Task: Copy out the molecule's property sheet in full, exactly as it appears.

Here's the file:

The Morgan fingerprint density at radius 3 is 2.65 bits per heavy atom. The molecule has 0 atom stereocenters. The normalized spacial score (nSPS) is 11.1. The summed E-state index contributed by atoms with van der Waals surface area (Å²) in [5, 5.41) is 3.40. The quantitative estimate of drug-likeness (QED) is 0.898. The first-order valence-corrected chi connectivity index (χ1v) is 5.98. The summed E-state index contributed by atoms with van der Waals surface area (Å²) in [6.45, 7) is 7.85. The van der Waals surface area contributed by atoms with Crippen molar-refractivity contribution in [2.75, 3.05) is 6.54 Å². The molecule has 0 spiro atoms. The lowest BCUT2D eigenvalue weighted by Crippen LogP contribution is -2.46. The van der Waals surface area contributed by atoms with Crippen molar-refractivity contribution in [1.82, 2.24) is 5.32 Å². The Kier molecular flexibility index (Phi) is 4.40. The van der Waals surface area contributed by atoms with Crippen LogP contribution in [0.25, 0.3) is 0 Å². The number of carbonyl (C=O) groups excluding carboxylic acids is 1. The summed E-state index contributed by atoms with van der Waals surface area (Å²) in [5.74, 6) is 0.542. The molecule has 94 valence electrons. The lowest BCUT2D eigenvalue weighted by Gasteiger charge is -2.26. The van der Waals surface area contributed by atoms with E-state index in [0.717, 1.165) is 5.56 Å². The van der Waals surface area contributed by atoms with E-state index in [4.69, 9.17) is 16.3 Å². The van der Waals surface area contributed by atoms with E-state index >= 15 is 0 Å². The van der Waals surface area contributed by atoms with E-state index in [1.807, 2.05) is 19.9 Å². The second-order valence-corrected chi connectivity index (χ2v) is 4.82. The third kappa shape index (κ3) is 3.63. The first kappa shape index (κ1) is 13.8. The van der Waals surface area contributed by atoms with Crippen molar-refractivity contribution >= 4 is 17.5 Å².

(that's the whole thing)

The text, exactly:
The Morgan fingerprint density at radius 3 is 2.65 bits per heavy atom. The molecule has 0 atom stereocenters. The normalized spacial score (nSPS) is 11.1. The summed E-state index contributed by atoms with van der Waals surface area (Å²) in [5, 5.41) is 3.40. The quantitative estimate of drug-likeness (QED) is 0.898. The first-order valence-corrected chi connectivity index (χ1v) is 5.98. The summed E-state index contributed by atoms with van der Waals surface area (Å²) in [6.45, 7) is 7.85. The van der Waals surface area contributed by atoms with Crippen molar-refractivity contribution in [2.75, 3.05) is 6.54 Å². The molecule has 0 spiro atoms. The lowest BCUT2D eigenvalue weighted by Crippen LogP contribution is -2.46. The van der Waals surface area contributed by atoms with Crippen molar-refractivity contribution in [1.82, 2.24) is 5.32 Å². The Kier molecular flexibility index (Phi) is 4.40. The van der Waals surface area contributed by atoms with Crippen LogP contribution in [0.25, 0.3) is 0 Å². The number of carbonyl (C=O) groups excluding carboxylic acids is 1. The summed E-state index contributed by atoms with van der Waals surface area (Å²) in [5.74, 6) is 0.542. The molecule has 94 valence electrons. The lowest BCUT2D eigenvalue weighted by Gasteiger charge is -2.26. The van der Waals surface area contributed by atoms with E-state index in [0.717, 1.165) is 5.56 Å². The van der Waals surface area contributed by atoms with E-state index in [4.69, 9.17) is 16.3 Å². The van der Waals surface area contributed by atoms with E-state index >= 15 is 0 Å². The van der Waals surface area contributed by atoms with E-state index in [1.807, 2.05) is 19.9 Å². The second-order valence-corrected chi connectivity index (χ2v) is 4.82. The third kappa shape index (κ3) is 3.63. The first kappa shape index (κ1) is 13.8. The van der Waals surface area contributed by atoms with Crippen molar-refractivity contribution >= 4 is 17.5 Å².